Iconic musical makes its way to campus

By Jessica Berlinger

Music, dancing and joy filled the Sigurd K. Lee Theater on Feb. 3, the opening night of Meredith Wilson’s The Music Man.

The Music Man is about a small town in Iowa that finds hope. It opened on Broad­way 60 years ago and is still a beloved musical today. It is well-known as it has cast members ranging in ages from elementary school through college. It draws a crowd to see children in the cast alongside their colle­giate counterparts.

Sophomore Natalie Dworak, 10-year-old Alex Matzke, and sophomore Bailey Rogotzke as the Paroo family in the Bethany Lutheran College production of The Music Man. Photo by Jacob Stratton.

“This show is very well-known, and it’s cool to be able to perform shows that no one knows, and also shows that lots of people know,” said senior Christian Rank. “We might possibly have to have two extra shows because so many people know the show and want to see it.”


Out of the six shows, all sold out.

“I thought it was a very good musical,” said sopho­more Grant Hochmuth. “Everyone did a great job with their parts and really got into their roles.”

In this production there were 79 cast members.

“We have kid actors this year and any scene with them is really cool to me,” said Rank. “Seeing the little kids up there acting, they’re just really cute and funny.”

Some of the major parts were played by seniors David Roemhildt, Sarah Roemhildt, Rank, and Adam Tecken; sophomores Natalie Dworak, Daniel Nusbaum and Bailey Rogotzke; freshman AJ Mildebrandt; and child actors Rose MacPherson, Alex Matzke and Lexi Meunier. Although the cast is large, everyone has become close and has enjoyed every minute of preparing for the show.

“It’s very bittersweet,” said Dworak about the last dress rehearsal. “Last night was our last rehearsal and we need to perform because we are ready, but it was sad and nobody wants it to end because it’s very fun. It’s something every­one looks forward to at the end of the day.”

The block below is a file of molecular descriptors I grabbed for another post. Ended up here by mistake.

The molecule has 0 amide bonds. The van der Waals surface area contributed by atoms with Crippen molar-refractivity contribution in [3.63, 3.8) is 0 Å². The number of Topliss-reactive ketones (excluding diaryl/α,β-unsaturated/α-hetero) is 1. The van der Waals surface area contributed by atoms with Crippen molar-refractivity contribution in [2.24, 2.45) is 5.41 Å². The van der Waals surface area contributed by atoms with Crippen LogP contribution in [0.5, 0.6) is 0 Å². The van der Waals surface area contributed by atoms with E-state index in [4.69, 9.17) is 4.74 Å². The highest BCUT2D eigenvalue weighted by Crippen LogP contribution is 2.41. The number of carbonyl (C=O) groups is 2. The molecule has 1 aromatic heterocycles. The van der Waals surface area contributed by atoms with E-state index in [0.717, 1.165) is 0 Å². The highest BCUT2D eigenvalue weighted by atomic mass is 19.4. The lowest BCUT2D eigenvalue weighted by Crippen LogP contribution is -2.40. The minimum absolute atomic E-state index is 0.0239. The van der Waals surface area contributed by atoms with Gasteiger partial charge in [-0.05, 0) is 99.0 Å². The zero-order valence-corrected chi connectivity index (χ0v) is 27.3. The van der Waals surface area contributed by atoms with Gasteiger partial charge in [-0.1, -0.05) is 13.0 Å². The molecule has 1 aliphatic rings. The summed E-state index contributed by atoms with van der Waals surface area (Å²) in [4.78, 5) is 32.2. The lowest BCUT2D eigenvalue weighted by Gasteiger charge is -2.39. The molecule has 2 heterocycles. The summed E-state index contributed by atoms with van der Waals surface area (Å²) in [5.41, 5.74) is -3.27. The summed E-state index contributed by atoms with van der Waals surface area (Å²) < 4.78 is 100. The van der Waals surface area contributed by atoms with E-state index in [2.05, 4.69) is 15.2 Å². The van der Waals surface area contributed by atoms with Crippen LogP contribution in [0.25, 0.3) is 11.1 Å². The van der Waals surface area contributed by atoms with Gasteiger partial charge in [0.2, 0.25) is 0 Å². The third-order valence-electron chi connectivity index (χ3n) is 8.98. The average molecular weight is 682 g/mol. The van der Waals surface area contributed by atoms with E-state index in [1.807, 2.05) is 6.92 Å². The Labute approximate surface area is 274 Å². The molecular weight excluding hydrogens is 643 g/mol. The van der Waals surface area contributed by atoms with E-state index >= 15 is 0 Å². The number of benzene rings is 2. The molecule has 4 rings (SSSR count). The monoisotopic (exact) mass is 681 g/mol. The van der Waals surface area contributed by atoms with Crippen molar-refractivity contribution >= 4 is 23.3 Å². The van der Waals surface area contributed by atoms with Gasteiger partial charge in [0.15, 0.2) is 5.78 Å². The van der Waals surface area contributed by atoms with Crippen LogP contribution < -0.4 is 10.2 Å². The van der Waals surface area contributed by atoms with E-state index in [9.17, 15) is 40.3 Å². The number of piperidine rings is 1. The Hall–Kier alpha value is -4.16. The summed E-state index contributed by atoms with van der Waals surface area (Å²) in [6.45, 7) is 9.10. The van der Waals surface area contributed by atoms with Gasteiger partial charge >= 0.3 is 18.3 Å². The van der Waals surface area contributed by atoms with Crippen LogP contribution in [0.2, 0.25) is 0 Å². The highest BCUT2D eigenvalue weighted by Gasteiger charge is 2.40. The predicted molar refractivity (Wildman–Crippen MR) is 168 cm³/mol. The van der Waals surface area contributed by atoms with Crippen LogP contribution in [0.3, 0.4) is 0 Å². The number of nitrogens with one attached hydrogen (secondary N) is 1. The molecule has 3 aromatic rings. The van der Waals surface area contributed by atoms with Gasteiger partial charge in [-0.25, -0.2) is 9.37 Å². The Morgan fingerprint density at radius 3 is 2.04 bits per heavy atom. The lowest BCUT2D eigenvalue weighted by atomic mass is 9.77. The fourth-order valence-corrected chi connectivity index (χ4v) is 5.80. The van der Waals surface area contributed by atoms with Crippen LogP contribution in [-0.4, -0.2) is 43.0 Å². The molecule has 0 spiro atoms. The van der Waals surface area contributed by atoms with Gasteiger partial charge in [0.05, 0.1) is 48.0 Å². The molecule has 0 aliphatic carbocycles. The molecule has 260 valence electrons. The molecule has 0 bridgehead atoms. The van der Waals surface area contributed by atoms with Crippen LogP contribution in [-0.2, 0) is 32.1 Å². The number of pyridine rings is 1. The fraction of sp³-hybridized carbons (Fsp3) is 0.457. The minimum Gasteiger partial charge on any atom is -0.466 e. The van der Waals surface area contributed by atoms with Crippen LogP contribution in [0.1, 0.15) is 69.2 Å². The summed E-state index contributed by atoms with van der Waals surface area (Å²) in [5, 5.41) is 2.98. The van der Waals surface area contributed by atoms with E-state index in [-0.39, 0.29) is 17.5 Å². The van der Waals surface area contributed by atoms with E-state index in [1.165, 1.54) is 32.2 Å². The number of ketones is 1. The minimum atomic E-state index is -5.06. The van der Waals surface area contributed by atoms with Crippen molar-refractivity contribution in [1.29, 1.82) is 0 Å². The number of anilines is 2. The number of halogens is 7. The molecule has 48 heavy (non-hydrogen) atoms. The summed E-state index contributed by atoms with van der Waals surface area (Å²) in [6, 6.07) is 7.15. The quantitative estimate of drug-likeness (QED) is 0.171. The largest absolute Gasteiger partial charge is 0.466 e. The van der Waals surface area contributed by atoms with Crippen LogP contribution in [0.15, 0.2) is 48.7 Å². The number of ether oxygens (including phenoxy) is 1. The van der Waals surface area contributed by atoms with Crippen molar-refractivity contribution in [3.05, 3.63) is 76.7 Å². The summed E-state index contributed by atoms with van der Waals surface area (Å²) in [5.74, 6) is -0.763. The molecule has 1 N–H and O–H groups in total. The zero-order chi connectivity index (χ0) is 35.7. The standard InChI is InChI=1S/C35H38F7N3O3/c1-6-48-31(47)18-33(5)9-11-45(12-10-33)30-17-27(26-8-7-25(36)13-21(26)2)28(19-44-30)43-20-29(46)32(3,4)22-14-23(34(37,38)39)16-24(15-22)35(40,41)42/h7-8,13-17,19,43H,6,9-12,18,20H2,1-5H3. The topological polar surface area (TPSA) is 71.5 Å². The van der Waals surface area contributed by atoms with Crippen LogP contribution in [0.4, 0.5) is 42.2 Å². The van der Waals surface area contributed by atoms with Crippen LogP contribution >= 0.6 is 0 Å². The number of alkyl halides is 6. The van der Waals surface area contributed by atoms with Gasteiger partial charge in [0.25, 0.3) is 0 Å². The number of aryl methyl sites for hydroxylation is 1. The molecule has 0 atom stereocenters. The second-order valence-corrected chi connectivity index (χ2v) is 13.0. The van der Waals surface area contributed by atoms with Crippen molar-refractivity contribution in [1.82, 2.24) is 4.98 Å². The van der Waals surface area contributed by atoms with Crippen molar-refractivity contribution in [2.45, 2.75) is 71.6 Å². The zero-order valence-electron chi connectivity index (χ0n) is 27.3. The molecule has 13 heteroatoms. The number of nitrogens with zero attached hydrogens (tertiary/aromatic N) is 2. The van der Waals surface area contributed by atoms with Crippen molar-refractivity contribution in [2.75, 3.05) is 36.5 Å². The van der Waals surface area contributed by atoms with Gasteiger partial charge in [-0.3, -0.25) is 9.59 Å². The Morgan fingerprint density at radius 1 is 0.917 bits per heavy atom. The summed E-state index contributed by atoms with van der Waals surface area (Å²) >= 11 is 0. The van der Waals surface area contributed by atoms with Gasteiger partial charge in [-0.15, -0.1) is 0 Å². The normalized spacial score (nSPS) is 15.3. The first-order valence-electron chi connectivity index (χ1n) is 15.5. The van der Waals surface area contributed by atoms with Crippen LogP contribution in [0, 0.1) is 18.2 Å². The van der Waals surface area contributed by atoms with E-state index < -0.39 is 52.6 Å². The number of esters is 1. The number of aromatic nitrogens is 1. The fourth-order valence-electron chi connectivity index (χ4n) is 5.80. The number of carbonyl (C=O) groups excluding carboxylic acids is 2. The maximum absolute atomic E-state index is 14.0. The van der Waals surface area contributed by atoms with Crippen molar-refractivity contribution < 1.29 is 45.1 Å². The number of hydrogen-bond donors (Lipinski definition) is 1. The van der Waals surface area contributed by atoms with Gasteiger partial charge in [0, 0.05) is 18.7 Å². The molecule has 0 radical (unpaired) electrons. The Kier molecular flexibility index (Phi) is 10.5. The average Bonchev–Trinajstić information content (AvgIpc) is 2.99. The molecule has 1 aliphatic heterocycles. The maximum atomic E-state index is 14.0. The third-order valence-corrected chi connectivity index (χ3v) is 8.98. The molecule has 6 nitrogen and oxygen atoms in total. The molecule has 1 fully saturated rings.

As a musical, this play is full of singing and danc­ing, which also affects the mood of the play.

“All the dance rehears­als were super fun, and you really got close with the other cast members,” said Dworak. “And this show is really happy. Last year’s [play] was very beautiful and serious, but this one is very happy and it really shows through the characters. There are a lot of characters who have very defined personalities; I really enjoy it and the set is really nice and the costumes are fun to be in.”

This play isn’t just set in a small town, it also portrays the culture of small towns, and not just one aspect of that culture but many aspects. There is a town mayor whom everyone knows, a school board who can never seem to agree until they become a barbershop quartet, ladies who gossip all day, a consta­ble, a train conductor, travel­ing salesmen and of course the citizens.

Through these different generalizations, Wilson is able to portray a small town atmosphere as realistic but humorous.

The cast members had a great time throughout all the rehearsals and shows.

“I love being the librarian. It’s so fun, I feel so proper,” said Dworak laughing.

The Music Man filled the theatre with singing, danc­ing and rhythms that will be hard to forget. The show ran Feb. 3-5 and will be playing again Feb. 10-11.


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